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We are running a PHP Daemon which look into a queue, receives worker jobs and spawns the worker to handle it. The workers themselves acquire a lock on a specific location before proceeding.

We spawn the Daemon as nohup background processes.

This entire architecture seems to work, except when we have to kill the processes, for whatever reason. If we kill them using -9, there is no way to trap it in the worker process and release the locks before dying.

If we use anything less than -9 (like TERM or HUP), it doesn't seem to be received by either the daemon or the worker processes.

Has anybody solved this problem in a better way?

(ps: BTW, Due to other considerations, we may not be able to change our language of implementation, so please only consider PHP based solutions)

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Is it PHP5.3 (or above)? If yes, have you used pcntl_signal_dispatch(); on top of daemons code or otherwise declared ticks? Is the master daemon blocking-waiting for childs? Do the childs some blocking IO? –  hek2mgl Mar 8 '13 at 3:36
SIGKILL is a bit brutal; does SIGTERM work when you run it in the foreground? –  Ja͢ck Mar 8 '13 at 3:38
Declaring ticks seems to have done the trick. It's unfortunate that the documentation of pcntl_signal doesn't mention it in a lot more attention grabbing way. Having declared it, it has started working as expected. –  Shreeni Mar 8 '13 at 5:41
@hek2mgl Feel free to put in an answer and I will accept it or I shall wait till tomorrow and put in an answer myself.. –  Shreeni Mar 8 '13 at 5:42
@Shreeni Ok, will answer! :) –  hek2mgl Mar 8 '13 at 16:30

3 Answers 3

up vote 1 down vote accepted

I had related problems once too. Let me explain. I had a php 'daemon' that worked like a downloader. It accessed feeds periodically and downloads (laaaarge) content from the net. The daemon had to be stopped at a certain time, lets say 0500 in the morning to prevent it from using the whole bandwith during daytime. I decided to use a cronjob to send SIGTERM to the daemon at 0500.

In the daemon I had the following code:

pcntl_signal(SIGTERM, array($this, 'signal_handler'));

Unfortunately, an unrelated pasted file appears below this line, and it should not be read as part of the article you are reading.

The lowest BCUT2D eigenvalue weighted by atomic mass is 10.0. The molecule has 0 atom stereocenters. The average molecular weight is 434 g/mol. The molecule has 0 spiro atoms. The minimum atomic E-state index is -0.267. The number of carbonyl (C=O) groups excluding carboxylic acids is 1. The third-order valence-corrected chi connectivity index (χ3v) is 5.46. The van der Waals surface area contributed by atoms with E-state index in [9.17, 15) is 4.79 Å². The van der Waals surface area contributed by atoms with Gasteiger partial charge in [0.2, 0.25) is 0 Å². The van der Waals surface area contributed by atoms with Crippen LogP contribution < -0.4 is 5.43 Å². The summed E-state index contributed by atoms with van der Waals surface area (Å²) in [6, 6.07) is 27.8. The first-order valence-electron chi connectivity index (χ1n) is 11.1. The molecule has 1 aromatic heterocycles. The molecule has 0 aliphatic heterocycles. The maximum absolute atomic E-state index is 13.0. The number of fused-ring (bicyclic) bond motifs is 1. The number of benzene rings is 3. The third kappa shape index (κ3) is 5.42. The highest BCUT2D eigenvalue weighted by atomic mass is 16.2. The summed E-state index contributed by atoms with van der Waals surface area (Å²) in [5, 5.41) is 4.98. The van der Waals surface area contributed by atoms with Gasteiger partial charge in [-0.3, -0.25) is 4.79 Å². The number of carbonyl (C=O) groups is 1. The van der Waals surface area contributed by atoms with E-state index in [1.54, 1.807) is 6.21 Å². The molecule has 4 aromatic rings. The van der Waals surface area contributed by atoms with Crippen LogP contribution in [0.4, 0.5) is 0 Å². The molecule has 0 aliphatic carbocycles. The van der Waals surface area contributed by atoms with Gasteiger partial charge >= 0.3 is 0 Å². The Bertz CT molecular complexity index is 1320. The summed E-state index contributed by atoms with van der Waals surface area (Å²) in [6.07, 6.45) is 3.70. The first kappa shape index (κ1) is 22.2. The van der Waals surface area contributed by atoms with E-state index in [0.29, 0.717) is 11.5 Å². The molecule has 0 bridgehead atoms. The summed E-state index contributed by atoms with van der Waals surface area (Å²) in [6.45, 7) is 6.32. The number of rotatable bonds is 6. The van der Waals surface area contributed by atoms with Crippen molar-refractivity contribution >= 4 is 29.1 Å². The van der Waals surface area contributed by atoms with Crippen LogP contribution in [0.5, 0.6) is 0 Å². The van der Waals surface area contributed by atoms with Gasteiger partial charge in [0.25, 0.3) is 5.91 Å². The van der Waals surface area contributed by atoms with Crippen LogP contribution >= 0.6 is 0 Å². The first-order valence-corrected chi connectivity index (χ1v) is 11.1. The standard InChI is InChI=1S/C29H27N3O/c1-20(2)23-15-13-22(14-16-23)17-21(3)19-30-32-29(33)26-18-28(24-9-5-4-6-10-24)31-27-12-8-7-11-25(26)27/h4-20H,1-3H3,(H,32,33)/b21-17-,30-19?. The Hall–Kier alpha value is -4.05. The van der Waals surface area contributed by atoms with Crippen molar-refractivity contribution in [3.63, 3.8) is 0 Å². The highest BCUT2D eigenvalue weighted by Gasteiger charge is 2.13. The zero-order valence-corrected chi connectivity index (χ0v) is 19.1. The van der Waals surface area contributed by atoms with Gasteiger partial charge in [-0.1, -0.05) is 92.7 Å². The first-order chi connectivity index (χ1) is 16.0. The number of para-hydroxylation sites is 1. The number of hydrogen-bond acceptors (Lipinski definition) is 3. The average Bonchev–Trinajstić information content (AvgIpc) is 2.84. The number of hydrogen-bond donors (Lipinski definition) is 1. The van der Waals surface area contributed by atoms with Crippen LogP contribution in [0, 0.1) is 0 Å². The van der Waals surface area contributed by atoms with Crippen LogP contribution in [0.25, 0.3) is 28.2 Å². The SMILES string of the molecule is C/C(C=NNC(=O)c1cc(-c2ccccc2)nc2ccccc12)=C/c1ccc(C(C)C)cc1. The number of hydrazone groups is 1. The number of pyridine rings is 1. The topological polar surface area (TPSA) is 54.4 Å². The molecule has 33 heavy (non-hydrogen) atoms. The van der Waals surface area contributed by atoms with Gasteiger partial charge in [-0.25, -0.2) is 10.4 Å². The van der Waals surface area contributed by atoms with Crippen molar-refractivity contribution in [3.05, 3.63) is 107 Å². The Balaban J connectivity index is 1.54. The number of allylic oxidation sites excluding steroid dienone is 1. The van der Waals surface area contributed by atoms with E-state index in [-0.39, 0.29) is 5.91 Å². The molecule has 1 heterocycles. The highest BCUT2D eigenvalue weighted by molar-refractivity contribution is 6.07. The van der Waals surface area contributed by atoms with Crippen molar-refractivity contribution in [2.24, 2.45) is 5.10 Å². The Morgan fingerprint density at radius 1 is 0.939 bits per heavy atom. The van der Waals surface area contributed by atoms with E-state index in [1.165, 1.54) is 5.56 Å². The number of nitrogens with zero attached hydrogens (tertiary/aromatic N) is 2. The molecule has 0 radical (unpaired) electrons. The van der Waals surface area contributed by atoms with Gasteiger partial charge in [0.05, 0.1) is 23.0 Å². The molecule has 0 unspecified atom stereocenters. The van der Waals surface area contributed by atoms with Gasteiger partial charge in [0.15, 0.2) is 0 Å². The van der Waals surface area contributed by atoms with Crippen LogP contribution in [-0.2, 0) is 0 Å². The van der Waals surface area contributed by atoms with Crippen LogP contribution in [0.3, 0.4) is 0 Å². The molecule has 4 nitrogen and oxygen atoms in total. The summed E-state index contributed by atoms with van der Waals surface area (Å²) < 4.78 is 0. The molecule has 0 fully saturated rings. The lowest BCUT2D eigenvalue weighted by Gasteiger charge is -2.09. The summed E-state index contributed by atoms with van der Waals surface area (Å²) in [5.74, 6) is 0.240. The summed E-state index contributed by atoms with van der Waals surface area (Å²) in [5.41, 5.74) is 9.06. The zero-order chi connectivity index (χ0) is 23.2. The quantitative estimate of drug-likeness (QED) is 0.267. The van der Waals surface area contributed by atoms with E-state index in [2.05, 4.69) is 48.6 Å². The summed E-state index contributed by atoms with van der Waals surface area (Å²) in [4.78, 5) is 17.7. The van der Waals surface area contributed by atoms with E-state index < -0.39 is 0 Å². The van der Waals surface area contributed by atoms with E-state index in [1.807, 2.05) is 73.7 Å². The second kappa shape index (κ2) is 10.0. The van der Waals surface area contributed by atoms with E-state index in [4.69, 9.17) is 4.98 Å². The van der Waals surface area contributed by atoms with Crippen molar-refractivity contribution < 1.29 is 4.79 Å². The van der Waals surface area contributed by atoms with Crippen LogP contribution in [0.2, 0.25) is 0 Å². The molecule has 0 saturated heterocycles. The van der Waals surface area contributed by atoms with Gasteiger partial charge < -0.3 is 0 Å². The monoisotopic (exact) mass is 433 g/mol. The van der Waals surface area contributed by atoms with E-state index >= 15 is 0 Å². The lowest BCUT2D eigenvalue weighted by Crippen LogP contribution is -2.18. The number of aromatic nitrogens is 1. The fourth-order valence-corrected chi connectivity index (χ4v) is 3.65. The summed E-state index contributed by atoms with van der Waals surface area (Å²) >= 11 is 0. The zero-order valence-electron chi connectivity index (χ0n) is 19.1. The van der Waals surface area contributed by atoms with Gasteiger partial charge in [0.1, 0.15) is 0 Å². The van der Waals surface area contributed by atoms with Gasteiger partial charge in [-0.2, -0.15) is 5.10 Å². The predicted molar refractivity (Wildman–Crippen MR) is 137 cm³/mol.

where signal_handler looked like this:

public function signal_handler($signal) {
    // some cleanup code 

Unfortunately this did not work :|

It took me a time to find out what's going on. The first thing I figured out was that I'll have to call the method pcntl_signal_dispatch() on init to enable signal dispatching at all. Quote from the doc (comments):

If you are running PHP as CLI and as a "daemon" (i.e. in a loop), this function must be called in each loop to check if new signals are waiting dispatching.

Ok, so far, it seemed working. But I realized quickly that under certain conditions even this will not work as expected. Sometimes the daemon could only being stopped by kill -9 - as before. :|

So what's the problem?.. Answer: My program called wget to download the files via shell_exec. The problem is, that shell_exec() blocking waits until the child process has terminated. During this blocking wait no signal processing is done, the process can only being terminated using SIGKILL - what is hard. Also a problem was that child processes had to be terminated one by one as they became zombie processes after killing the father.

My solution to this was to execute the child process using proc_open() and the use stream_select() on it's output for non blocking IO.

Now it works like a charm. :) If you need further information don't hesitate to drop a comment.

Note If you are working with PHP < 5.3 then you'll have to use `


instead of pcntl_signal_dispatch(). You can rfer to the the documentation of pcntl_signal() for that. But if possible you should upgrade to PHP >= 5.3

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My problem was solved just by declaring ticks: declare(ticks = 1); –  Shreeni Mar 15 '13 at 6:25
@Shreeni That's because pcntl_signal_dispatch() works as from PHP 5.3 and declare(ticks=1) is the suggested solution for PHP < 5.3. . Are you using PHP 5.2 ? I really didn't belived that –  hek2mgl Mar 15 '13 at 9:24

The problem was solved just by adding ticks:

// tick use required as of PHP 4.3.0
declare(ticks = 1);

Leaving this alone was causing my code not to work.

*(It's unfortunate that the documentation of pcntl_signal doesn't mention it in a lot more attention grabbing way.)*

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You need to catch the signal (SIGTERM). This can be achieved via the function pcntl_signal. This will give you the option to perform any necessary functions before calling exit.

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As mentioned in the problem, it seems that SIGTERM is not being caught, despite having the handlers set through pcntl_signal. –  Shreeni Mar 8 '13 at 5:40

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